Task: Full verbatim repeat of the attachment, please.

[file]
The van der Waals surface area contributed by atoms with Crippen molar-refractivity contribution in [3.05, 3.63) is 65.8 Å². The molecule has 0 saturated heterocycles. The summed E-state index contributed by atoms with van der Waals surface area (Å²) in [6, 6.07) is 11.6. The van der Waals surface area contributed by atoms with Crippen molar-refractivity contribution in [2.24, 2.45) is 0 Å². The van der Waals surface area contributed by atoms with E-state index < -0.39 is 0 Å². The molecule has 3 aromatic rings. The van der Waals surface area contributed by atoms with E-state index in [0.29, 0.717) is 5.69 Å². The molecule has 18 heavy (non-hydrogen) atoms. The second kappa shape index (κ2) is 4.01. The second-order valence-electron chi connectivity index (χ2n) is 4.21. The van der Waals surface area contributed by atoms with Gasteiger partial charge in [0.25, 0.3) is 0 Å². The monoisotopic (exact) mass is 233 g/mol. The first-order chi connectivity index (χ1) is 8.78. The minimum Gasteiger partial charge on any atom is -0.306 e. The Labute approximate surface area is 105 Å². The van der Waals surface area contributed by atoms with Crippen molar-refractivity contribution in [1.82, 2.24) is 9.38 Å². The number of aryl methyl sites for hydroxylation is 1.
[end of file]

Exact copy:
The van der Waals surface area contributed by atoms with Crippen molar-refractivity contribution in [3.05, 3.63) is 65.8 Å². The molecule has 0 saturated heterocycles. The summed E-state index contributed by atoms with van der Waals surface area (Å²) in [6, 6.07) is 11.6. The van der Waals surface area contributed by atoms with Crippen molar-refractivity contribution in [2.24, 2.45) is 0 Å². The van der Waals surface area contributed by atoms with E-state index < -0.39 is 0 Å². The molecule has 3 aromatic rings. The van der Waals surface area contributed by atoms with E-state index in [0.29, 0.717) is 5.69 Å². The molecule has 18 heavy (non-hydrogen) atoms. The second kappa shape index (κ2) is 4.01. The second-order valence-electron chi connectivity index (χ2n) is 4.21. The van der Waals surface area contributed by atoms with Gasteiger partial charge in [0.25, 0.3) is 0 Å². The monoisotopic (exact) mass is 233 g/mol. The first-order chi connectivity index (χ1) is 8.78. The minimum Gasteiger partial charge on any atom is -0.306 e. The Labute approximate surface area is 105 Å². The van der Waals surface area contributed by atoms with Crippen molar-refractivity contribution in [1.82, 2.24) is 9.38 Å². The number of aryl methyl sites for hydroxylation is 1.